Steve Menary reports on the increasing shortage of City investors in football's surviving plcs

Sheffield United’s board must be pretty sure of promotion to the Premiership having turned to the Stock Exchange to raise £10.7 million early last month. A large slice of the cash is earmarked for players’ wages, but the club will plough £2.7m into a redevelopment of the corner stand at Bramall Lane due for completion in May and £1m towards buying a £4m health club in Staines. Chief executive officer Jason Rockett said: “We’re trying to create a new model for a club and produce off-field revenue with the club at the centre. It’s got to be a more sustainable business.”

The Blades already own the Impact Gym in Sheffield and are considering building a hotel and casino, which would probably be viewed as better investments by interested investors than players’ wages – certainly if Watford overhaul the Blades for the second guaranteed promotion spot. This would appear to be quite a big gamble for any City institutions interested in investing, but not much of the £10.7m that will be raised in return for new shares is likely to come from the Square Mile.

Scarborough Property, a company controlled by Blades chairman Kevin McCabe, is putting up £8.4m in return for more shares, with the club hoping that City punters will make up the difference. As McCabe already controls 46.8 per cent of Sheffield United plc and could own up to 62 per cent after the fundraising, under City rules he should have to buy the remaining shares he does not own. Instead, he is being allowed to bypass this rule by the Takeover Panel, with the deal expected to be waved through by the plc on March 3.

The Takeover Panel is making this exception because institutions don’t want to invest in football clubs any more – certainly not into a club intending to plough such a huge chunk of the funds being raised into players’ pockets.

Professor Christine Oughton at Birkbeck College’s football governance research centre says: “Clubs expected a big rise in revenue from TV, but investors didn’t realise the clubs are under pressure to spend it all. Football’s prune-juice economics meant it all went straight out again on players’ wages.” How many fund managers will want to add to McCabe’s largesse?

Since Manchester United floated in 1991, there have been 27 English and Scottish clubs listed on the Stock Exchange, along with Swansea from Wales. After an initial boom, disastrous financial performances at clubs falling out of the Premiership, such as Leeds, Leicester and Nottingham Forest, sent share prices into freefall and clubs started to quit the stock market. QPR delisted in 2001 and a wave of clubs followed: Aberdeen and Bolton Wanderers in 2003 and Sunderland in 2004, Celtic last December and West Bromwich Albion and Hearts in January.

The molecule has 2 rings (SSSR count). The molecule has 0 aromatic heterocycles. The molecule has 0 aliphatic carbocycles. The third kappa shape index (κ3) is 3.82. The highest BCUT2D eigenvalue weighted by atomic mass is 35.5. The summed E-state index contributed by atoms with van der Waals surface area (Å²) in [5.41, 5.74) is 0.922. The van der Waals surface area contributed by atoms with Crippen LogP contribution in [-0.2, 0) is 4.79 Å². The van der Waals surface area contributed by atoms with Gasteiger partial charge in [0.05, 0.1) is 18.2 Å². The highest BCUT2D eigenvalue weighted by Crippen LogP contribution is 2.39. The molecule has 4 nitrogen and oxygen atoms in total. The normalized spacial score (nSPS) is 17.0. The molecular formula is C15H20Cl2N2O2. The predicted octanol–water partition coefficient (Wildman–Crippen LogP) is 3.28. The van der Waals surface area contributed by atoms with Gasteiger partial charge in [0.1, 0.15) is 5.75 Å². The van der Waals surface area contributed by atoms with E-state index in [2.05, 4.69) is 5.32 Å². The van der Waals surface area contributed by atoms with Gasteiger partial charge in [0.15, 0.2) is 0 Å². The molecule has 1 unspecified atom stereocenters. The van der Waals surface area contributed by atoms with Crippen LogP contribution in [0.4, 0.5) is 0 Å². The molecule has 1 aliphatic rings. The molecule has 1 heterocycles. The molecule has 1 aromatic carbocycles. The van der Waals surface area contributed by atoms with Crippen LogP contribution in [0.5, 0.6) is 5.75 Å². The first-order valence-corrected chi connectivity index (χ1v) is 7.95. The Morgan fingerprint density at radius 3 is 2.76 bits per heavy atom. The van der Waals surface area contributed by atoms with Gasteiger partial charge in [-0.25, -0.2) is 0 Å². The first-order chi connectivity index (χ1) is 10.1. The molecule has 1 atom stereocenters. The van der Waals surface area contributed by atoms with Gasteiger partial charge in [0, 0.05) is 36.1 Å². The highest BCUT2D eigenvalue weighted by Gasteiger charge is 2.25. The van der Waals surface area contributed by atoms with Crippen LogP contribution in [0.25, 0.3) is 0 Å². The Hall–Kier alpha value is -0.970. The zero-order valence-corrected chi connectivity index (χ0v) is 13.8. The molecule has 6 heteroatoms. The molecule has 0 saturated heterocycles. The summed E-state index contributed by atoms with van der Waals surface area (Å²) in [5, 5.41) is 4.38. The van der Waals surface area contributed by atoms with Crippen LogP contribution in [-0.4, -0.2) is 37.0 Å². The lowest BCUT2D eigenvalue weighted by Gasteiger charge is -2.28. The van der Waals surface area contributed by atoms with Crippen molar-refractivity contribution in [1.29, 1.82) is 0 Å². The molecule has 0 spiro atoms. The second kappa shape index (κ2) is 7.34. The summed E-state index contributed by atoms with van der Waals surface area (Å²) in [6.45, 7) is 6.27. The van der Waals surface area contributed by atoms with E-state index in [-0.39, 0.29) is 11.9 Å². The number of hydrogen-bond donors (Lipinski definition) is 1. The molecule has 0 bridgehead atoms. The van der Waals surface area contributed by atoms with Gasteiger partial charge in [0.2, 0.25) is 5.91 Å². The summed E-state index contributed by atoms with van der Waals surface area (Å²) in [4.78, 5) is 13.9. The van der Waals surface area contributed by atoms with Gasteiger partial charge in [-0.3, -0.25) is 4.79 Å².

When Manchester United succumbed to the Glazers, the only blue-chip football club were gone. Unlike most plc clubs, United were profitable and provided dividends for shareholders. Football funds such as Singer & Friedlander’s scheme, which boasted Alan Hansen, have produced woeful returns.

For the dozen clubs left languishing on the stock market, the problem is how to get off it. Birmingham City were looking to escape five years ago, while only Roman Abramovich’s deep pockets could afford to buy debt-laden Chelsea. Like the Blades, Chelsea had downgraded from the main Stock Exchange to the Alternative Investment Market (AIM) as this junior market has fewer regulations and staying quoted is cheaper.

Arsenal, Manchester City and Rangers are quoted on Ofex, an even more loosely regulated market known as the third division of the Stock Exchange. Looser regulation allows big investors such as Rangers’ David Murray to hold a controlling interest in the club without being forced to buy the rest of the shares. On the main London Stock Exchange, any shareholder – such as the Glazers – must offer to buy all the shares once they acquire a 30 per cent stake, or seek a waiver as McCabe did.

For fans, the shares are about more than a return, but investors who swooped for a quick profit and face a big loss on their investment have scored a sorry own goal and will find little sympathy among supporters.

From WSC 230 April 2006. What was happening this month

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